Big election, big changes?

Assistant Professor of International Relations Shubha Kamala Prasad comments on India's 2024 general elections.

Beginning today, Indians will be going to the polls to elect 543 members of the lower house of India’s parliament, the Lok Sabha. The election period will last from 19 April to 4 June, a total of 44 days – the largest election the world has ever seen. In an interview, Hertie School Assistant Professor of International Relations Shubha Kamala Prasad explains India’s political landscape, why the election period is so long, what the election means for India’s international relations, and what the results might be.

What is important to know about India’s 2024 general election?

The 2024 national election in India is essentially a battle between the incumbent Bharatiya Janata Party (BJP) (with a few allies) and an alliance of opposition parties campaigning under the acronym INDIA. The BJP is a strongly centralised Hindu right-wing political party that envisions India as a Hindu country and downplays its secular credentials. The party formed the last two federal governments and currently holds 347 out of 543 seats in the Lok Sabha. The BJP is led by Prime Minister Narendra Modi, whose charisma and mass appeal is a major factor in the party’s success. The BJP manifesto for 2024 is titled “Modi ki Guarantee (Modi’s Guarantee)”, which highlights the persona of Modi as the leader over the party itself.

The INDIA coalition comprises a motley collection of 41 political parties covering a full spectrum of ideological and regional diversity. The coalition parties are united in their goal to unseat the BJP-led government and are fighting to reclaim a non-Hindu nationalist narrative for India. The largest party in the bloc is the Indian National Congress, which headed the government for much of the country’s postcolonial history. Its 2024 election manifesto claims, “Pluralism and diversity constitute the ethos of India.”

Why is the 2024 election period so long?

Conducting elections for an adult population of around 968 million people in a developing country that spans 3.28 million square kilometres is a monumental task. India’s federal structure of 28 states and 8 union territories, 22 constitutionally recognised languages, high rates of illiteracy, and some of the most difficult terrain in the world make administering the elections especially challenging.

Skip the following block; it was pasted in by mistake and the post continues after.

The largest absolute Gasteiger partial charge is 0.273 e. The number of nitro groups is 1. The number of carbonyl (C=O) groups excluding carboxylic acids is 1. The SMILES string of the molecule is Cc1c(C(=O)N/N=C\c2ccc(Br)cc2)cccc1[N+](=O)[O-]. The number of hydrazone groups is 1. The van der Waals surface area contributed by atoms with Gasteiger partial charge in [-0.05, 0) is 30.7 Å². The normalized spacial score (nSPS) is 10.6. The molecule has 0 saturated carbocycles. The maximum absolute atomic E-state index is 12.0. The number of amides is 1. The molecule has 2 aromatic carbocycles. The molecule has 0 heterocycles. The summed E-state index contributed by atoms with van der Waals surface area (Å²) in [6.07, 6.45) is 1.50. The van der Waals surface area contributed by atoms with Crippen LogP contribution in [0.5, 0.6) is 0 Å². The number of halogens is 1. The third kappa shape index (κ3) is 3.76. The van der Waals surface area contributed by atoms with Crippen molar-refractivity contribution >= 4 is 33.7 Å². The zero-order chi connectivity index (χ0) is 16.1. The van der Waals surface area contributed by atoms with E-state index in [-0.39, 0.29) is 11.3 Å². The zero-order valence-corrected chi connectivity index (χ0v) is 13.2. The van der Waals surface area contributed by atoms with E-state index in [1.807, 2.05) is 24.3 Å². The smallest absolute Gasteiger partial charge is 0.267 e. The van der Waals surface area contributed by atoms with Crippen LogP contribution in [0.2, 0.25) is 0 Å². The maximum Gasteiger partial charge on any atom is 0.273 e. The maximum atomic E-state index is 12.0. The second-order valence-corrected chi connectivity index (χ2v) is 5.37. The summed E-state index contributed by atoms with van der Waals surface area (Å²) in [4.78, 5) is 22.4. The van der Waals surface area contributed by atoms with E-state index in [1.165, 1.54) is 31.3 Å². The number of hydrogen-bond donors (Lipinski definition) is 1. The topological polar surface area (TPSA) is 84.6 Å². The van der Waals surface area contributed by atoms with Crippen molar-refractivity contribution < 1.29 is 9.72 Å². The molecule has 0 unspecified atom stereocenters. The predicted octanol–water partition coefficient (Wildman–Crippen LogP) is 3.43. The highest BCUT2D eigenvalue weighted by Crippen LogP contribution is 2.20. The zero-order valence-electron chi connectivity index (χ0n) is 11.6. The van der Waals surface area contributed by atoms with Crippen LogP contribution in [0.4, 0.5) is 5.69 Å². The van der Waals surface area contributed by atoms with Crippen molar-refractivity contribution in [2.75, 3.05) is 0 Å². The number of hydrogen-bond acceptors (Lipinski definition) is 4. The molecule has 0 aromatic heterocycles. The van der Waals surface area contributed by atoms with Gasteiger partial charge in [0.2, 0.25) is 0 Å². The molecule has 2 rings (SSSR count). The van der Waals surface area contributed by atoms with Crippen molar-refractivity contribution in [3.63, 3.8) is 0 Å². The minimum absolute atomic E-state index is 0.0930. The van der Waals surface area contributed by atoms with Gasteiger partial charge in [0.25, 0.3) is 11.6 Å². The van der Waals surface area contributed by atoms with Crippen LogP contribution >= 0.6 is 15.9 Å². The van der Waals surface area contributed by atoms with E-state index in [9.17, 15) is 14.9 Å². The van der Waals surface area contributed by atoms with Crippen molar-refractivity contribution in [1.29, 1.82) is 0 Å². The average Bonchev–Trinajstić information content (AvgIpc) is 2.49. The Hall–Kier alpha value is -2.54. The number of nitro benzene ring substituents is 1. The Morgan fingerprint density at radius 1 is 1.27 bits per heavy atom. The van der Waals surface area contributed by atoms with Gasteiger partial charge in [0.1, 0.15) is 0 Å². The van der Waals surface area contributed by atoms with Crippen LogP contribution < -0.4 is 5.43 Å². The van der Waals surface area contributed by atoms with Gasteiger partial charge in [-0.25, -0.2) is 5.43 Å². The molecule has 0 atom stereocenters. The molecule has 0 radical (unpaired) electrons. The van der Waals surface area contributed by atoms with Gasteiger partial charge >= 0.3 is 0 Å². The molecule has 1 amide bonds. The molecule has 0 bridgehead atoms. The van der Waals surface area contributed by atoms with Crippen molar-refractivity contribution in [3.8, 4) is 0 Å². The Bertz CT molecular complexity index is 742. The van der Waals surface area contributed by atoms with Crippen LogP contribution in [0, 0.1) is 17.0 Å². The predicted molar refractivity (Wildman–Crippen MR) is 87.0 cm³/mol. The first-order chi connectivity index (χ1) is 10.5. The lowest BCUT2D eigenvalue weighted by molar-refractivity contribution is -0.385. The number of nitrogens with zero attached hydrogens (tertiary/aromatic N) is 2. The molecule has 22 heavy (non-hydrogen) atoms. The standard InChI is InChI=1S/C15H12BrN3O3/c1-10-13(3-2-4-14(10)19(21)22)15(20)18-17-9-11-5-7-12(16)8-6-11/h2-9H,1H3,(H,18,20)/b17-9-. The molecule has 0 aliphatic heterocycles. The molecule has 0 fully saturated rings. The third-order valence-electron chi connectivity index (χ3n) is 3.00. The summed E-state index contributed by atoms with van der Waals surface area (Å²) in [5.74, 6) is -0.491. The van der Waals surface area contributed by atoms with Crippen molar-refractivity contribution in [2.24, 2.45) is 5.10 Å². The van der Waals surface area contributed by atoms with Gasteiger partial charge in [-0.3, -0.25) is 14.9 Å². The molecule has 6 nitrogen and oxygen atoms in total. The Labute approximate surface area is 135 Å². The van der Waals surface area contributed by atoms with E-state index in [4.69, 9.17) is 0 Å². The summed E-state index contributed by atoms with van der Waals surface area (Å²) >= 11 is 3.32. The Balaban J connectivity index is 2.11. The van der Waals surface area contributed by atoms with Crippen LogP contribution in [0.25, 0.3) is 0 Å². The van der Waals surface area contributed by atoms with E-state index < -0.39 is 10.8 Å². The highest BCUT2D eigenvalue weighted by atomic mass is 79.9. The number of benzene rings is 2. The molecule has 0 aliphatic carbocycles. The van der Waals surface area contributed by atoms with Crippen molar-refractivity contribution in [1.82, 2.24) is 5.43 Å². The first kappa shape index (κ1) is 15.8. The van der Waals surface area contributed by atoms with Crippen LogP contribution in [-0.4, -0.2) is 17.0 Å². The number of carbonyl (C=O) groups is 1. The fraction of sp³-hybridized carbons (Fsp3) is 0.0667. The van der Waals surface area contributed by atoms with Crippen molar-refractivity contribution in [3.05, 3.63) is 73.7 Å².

Would a third term for the BJP government affect India’s role on the international stage?

Indian foreign policy has not changed dramatically in its goals or practices across different governments. India has maintained its independence in foreign policy issues, emphasising non-interference by foreign powers in its domestic affairs. India has always considered itself a leader of the developing world and has aspired for a more prominent role in the UN. Modi’s potential third term as Prime Minister would not deviate substantially from this; however, a new Modi-led government would be more likely to emphasise Hindu cultural heritage and symbols. This includes encouraging yoga and ayurveda around the world and the BJP’s new insistence on referring to India by its Hindi name “Bharat”.

How is the election likely to turn out?

The BJP is still popular among voters, with a recent public opinion survey showing that 44% are willing to give the Modi government another term in office. However, 39% of voters are opposed to re-electing the BJP due to the country’s high unemployment and inflation rates, the BJP’s agricultural policies and corruption. Despite the BJP’s poor track record on these issues, it looks like the party is poised for another electoral success, but whether it reaches the 400 seats in parliament it hopes for remains to be seen.

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